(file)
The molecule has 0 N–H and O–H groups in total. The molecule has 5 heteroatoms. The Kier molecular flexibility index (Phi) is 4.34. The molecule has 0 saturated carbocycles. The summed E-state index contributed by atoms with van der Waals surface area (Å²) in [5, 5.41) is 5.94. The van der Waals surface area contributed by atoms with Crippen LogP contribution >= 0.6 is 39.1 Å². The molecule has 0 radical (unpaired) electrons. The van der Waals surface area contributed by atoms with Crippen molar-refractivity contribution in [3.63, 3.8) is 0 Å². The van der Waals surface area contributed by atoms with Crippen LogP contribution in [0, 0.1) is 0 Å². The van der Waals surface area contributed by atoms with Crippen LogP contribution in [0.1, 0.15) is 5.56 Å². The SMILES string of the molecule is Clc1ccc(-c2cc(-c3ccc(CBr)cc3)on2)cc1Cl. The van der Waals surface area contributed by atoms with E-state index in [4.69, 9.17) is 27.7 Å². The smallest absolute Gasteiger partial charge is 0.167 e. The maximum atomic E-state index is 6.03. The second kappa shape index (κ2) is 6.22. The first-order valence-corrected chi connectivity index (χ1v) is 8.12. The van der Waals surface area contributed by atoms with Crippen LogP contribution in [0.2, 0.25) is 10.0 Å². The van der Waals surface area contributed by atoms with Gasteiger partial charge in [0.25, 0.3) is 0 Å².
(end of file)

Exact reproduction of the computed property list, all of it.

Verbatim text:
The molecule has 0 N–H and O–H groups in total. The molecule has 5 heteroatoms. The Kier molecular flexibility index (Phi) is 4.34. The molecule has 0 saturated carbocycles. The summed E-state index contributed by atoms with van der Waals surface area (Å²) in [5, 5.41) is 5.94. The van der Waals surface area contributed by atoms with Crippen LogP contribution >= 0.6 is 39.1 Å². The molecule has 0 radical (unpaired) electrons. The van der Waals surface area contributed by atoms with Crippen molar-refractivity contribution in [3.63, 3.8) is 0 Å². The van der Waals surface area contributed by atoms with Crippen LogP contribution in [0, 0.1) is 0 Å². The van der Waals surface area contributed by atoms with Crippen LogP contribution in [0.1, 0.15) is 5.56 Å². The SMILES string of the molecule is Clc1ccc(-c2cc(-c3ccc(CBr)cc3)on2)cc1Cl. The van der Waals surface area contributed by atoms with E-state index in [4.69, 9.17) is 27.7 Å². The smallest absolute Gasteiger partial charge is 0.167 e. The maximum atomic E-state index is 6.03. The second kappa shape index (κ2) is 6.22. The first-order valence-corrected chi connectivity index (χ1v) is 8.12. The van der Waals surface area contributed by atoms with Crippen LogP contribution in [0.2, 0.25) is 10.0 Å². The van der Waals surface area contributed by atoms with Gasteiger partial charge in [0.25, 0.3) is 0 Å².